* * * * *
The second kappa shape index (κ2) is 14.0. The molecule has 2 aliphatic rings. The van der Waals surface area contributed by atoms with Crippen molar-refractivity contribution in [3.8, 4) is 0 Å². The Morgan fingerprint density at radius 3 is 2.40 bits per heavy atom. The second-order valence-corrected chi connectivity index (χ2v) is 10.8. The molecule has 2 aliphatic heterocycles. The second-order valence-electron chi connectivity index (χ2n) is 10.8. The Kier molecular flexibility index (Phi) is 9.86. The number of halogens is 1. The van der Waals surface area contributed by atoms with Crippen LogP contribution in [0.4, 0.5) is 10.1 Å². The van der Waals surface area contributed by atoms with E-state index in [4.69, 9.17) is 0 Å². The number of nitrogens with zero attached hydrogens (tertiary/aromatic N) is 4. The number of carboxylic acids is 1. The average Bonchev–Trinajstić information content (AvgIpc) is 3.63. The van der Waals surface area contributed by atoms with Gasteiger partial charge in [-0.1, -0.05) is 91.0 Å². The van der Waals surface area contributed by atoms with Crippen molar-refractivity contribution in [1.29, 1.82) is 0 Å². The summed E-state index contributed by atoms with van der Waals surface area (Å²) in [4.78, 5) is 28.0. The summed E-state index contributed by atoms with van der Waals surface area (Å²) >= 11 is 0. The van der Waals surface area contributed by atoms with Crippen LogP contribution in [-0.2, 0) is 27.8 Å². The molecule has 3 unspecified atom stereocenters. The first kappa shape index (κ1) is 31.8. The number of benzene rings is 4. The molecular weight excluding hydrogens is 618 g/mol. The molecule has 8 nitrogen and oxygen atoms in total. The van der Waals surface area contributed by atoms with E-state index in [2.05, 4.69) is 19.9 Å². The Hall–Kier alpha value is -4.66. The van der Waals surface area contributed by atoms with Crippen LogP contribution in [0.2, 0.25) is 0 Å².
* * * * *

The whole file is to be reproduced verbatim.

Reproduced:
The second kappa shape index (κ2) is 14.0. The molecule has 2 aliphatic rings. The van der Waals surface area contributed by atoms with Crippen molar-refractivity contribution in [3.8, 4) is 0 Å². The Morgan fingerprint density at radius 3 is 2.40 bits per heavy atom. The second-order valence-corrected chi connectivity index (χ2v) is 10.8. The molecule has 2 aliphatic heterocycles. The second-order valence-electron chi connectivity index (χ2n) is 10.8. The Kier molecular flexibility index (Phi) is 9.86. The number of halogens is 1. The van der Waals surface area contributed by atoms with Crippen LogP contribution in [0.4, 0.5) is 10.1 Å². The van der Waals surface area contributed by atoms with E-state index in [4.69, 9.17) is 0 Å². The number of nitrogens with zero attached hydrogens (tertiary/aromatic N) is 4. The number of carboxylic acids is 1. The average Bonchev–Trinajstić information content (AvgIpc) is 3.63. The van der Waals surface area contributed by atoms with Gasteiger partial charge in [-0.1, -0.05) is 91.0 Å². The van der Waals surface area contributed by atoms with Crippen molar-refractivity contribution in [1.29, 1.82) is 0 Å². The summed E-state index contributed by atoms with van der Waals surface area (Å²) in [4.78, 5) is 28.0. The summed E-state index contributed by atoms with van der Waals surface area (Å²) >= 11 is 0. The van der Waals surface area contributed by atoms with Crippen LogP contribution in [-0.2, 0) is 27.8 Å². The molecule has 3 unspecified atom stereocenters. The first kappa shape index (κ1) is 31.8. The number of benzene rings is 4. The molecular weight excluding hydrogens is 618 g/mol. The molecule has 8 nitrogen and oxygen atoms in total. The van der Waals surface area contributed by atoms with E-state index in [2.05, 4.69) is 19.9 Å². The Hall–Kier alpha value is -4.66. The van der Waals surface area contributed by atoms with Crippen LogP contribution in [0.2, 0.25) is 0 Å².